Saturday Sports: NFL Thanksgiving; college football; Oscar Pistorius granted parole
SCOTT SIMON, HOST:
It's a holiday weekend. It's time for sports.
(SOUNDBITE OF MUSIC)
SIMON: Thanksgiving football - who got the turkey leg? Who got the turkey? Well, you know, college football rivalry this weekend. A disgraced Olympic athlete granted parole from prison. Howard Bryant of Meadowlark Media joins us. Howard, thanks so much for being with us.
HOWARD BRYANT: Happy Thanksgiving. Good morning, Scott. How are you?
SIMON: Also to you, my friend. Hope you and all are well. Green Bay Packers kind of surprisingly defeated the suddenly great Detroit Lions. But Cowboys, 49ers, Dolphins all won. The main course maybe tomorrow - Philadelphia Eagles, maybe the best team in the league, host the Buffalo Bills, who are very good but not as consistently good as, let's say, Susan Stamberg's cranberry horseradish relish.
BRYANT: That's right.
SIMON: We're almost reached December, Howard. What do you make of the season now?
BRYANT: Yeah, it's separation. It's separation time, Scott. It's actually my favorite time of the year in the NFL when you think about, this is where we find out who's built for the long haul, even though they added an extra game, 17-game season. But still, once you get past Thanksgiving, you find out who's really good enough to win a championship and which teams are, like, it kind of hurts getting hit this hard when it's so cold outside. And so I think obviously, the teams to beat - Philadelphia, Kansas City. They played for the championship last year in the Super Bowl. They played each other last week. They're the best. You got to love the AFC because you got Miami - really good team; Kansas City - championship team; Baltimore - don't forget them, really good team. Then you've got two teams that are really sort of disappointing - not disappointing, kind of a little weird.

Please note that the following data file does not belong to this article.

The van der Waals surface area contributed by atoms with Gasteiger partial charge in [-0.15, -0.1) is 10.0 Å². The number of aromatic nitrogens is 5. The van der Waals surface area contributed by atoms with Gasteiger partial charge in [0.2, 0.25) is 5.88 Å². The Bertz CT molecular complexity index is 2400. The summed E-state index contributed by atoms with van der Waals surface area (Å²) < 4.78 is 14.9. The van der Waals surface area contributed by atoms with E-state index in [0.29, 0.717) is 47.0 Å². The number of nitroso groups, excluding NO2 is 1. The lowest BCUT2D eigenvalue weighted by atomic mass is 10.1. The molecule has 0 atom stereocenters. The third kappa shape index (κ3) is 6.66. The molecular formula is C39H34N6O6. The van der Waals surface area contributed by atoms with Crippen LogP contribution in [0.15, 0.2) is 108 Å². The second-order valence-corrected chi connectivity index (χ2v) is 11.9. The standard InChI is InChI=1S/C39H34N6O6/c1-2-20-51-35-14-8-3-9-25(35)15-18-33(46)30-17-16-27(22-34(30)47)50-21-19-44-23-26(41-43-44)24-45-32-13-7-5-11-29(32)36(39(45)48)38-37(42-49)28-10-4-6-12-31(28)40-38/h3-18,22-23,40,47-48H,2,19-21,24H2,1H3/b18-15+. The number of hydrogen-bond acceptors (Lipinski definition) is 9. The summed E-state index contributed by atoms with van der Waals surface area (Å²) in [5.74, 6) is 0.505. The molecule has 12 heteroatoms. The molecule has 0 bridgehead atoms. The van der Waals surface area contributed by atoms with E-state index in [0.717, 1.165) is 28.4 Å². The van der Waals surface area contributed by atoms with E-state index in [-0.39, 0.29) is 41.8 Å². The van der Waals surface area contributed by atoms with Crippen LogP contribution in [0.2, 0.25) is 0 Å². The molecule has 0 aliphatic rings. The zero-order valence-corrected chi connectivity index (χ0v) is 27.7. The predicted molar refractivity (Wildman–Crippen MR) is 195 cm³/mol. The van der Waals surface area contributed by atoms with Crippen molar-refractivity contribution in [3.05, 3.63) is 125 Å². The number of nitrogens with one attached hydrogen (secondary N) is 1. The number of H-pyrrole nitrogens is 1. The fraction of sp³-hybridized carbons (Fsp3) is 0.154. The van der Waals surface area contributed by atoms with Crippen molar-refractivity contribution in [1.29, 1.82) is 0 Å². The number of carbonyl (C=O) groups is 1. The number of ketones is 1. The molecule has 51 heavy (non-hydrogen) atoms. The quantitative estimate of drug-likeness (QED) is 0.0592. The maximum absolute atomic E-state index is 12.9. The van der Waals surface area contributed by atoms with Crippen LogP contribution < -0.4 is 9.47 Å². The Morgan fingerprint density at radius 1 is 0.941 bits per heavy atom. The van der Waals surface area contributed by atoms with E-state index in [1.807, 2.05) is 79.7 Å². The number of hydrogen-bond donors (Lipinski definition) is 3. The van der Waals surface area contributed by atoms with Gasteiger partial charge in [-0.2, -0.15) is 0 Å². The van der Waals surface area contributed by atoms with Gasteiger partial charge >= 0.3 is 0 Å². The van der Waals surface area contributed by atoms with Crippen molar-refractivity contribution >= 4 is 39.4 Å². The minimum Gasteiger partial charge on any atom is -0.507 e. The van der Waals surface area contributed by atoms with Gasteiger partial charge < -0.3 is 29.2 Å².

BRYANT: And Buffalo - absolutely supposed to be much better; Jacksonville - great surprise. NFC - same thing. San Francisco is back. Dallas is really, really good. It's - there's a lot of teams out there. About eight teams or so I think probably believe they could win.
SIMON: Ohio State versus Michigan today - what's at stake?
BRYANT: Well, everything's at stake. What I love about this is that usually when you get to the end of the month, it's all set up. We already know who's going to be in. We know for the College Football Playoff. But you got about eight teams this year. And let's not forget that Georgia is trying to do a three-peat. They're trying to win three straight championships. I feel bad for Florida State. They lose Jordan Travis, the great quarterback, and so they might be on the outside. But everyone's got to be perfect. Obviously, when you've got Ohio State and Michigan, you've got, you know, Michigan against the world with all of their scandal and everything else, and you've got a huge rivalry there in the first place. But Ohio State has been a great team all year. The last time they went to the championship, they got destroyed by Alabama. So those Big Ten teams have something to prove when they get on the big stage. But let's also not forget you've got a couple of teams that if they get some help - Texas, Oregon, Alabama - they all have a shot. So suddenly, like the NFL, you've got some really interesting stuff happening at the end of the year when normally in college football it's Alabama, Alabama, Georgia and the SEC dominance. Not so much this year.
SIMON: Oscar Pistorius has been granted a parole after 10 years in prison, convicted of culpable homicide in the shooting death of his girlfriend, Reeva Steenkamp. What do we know?
BRYANT: Well, we know that he's going to be released on January 5. I think it's a - when you read the stories and you follow this story from the United States, it seems incredibly lenient. And I think even some of the South Africans felt the same thing. Serving half of a sentence for essentially murder is light. And when the United - you know, from our perspective looking at it, it certainly seems like Oscar Pistorius was given very much the benefit of the doubt in terms of his rehabilitation.
SIMON: Howard Bryant, thanks so much.
BRYANT: Thank you. Transcript provided by NPR, Copyright NPR.
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